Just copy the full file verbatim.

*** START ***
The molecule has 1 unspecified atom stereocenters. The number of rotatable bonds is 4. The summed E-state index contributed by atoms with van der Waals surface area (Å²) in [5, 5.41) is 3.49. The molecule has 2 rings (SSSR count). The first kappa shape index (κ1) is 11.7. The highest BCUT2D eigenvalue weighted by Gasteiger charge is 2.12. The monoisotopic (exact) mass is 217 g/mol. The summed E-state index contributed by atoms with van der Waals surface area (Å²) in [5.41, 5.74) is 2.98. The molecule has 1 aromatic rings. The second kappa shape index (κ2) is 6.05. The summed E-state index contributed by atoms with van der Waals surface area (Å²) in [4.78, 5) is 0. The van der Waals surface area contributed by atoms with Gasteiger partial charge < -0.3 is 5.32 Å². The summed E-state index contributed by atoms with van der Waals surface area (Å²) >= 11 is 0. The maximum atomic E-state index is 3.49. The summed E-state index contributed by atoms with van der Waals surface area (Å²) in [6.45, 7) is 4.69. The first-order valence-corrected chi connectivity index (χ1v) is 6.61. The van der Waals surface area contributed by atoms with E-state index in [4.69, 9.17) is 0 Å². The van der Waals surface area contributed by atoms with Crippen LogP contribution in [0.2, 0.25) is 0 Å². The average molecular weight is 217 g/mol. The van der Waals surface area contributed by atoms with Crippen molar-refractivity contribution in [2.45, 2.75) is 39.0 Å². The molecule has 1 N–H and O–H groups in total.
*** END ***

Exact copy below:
The molecule has 1 unspecified atom stereocenters. The number of rotatable bonds is 4. The summed E-state index contributed by atoms with van der Waals surface area (Å²) in [5, 5.41) is 3.49. The molecule has 2 rings (SSSR count). The first kappa shape index (κ1) is 11.7. The highest BCUT2D eigenvalue weighted by Gasteiger charge is 2.12. The monoisotopic (exact) mass is 217 g/mol. The summed E-state index contributed by atoms with van der Waals surface area (Å²) in [5.41, 5.74) is 2.98. The molecule has 1 aromatic rings. The second kappa shape index (κ2) is 6.05. The summed E-state index contributed by atoms with van der Waals surface area (Å²) in [4.78, 5) is 0. The van der Waals surface area contributed by atoms with Gasteiger partial charge < -0.3 is 5.32 Å². The summed E-state index contributed by atoms with van der Waals surface area (Å²) >= 11 is 0. The maximum atomic E-state index is 3.49. The summed E-state index contributed by atoms with van der Waals surface area (Å²) in [6.45, 7) is 4.69. The first-order valence-corrected chi connectivity index (χ1v) is 6.61. The van der Waals surface area contributed by atoms with E-state index in [4.69, 9.17) is 0 Å². The van der Waals surface area contributed by atoms with Crippen LogP contribution in [0.2, 0.25) is 0 Å². The average molecular weight is 217 g/mol. The van der Waals surface area contributed by atoms with Crippen molar-refractivity contribution in [2.45, 2.75) is 39.0 Å². The molecule has 1 N–H and O–H groups in total.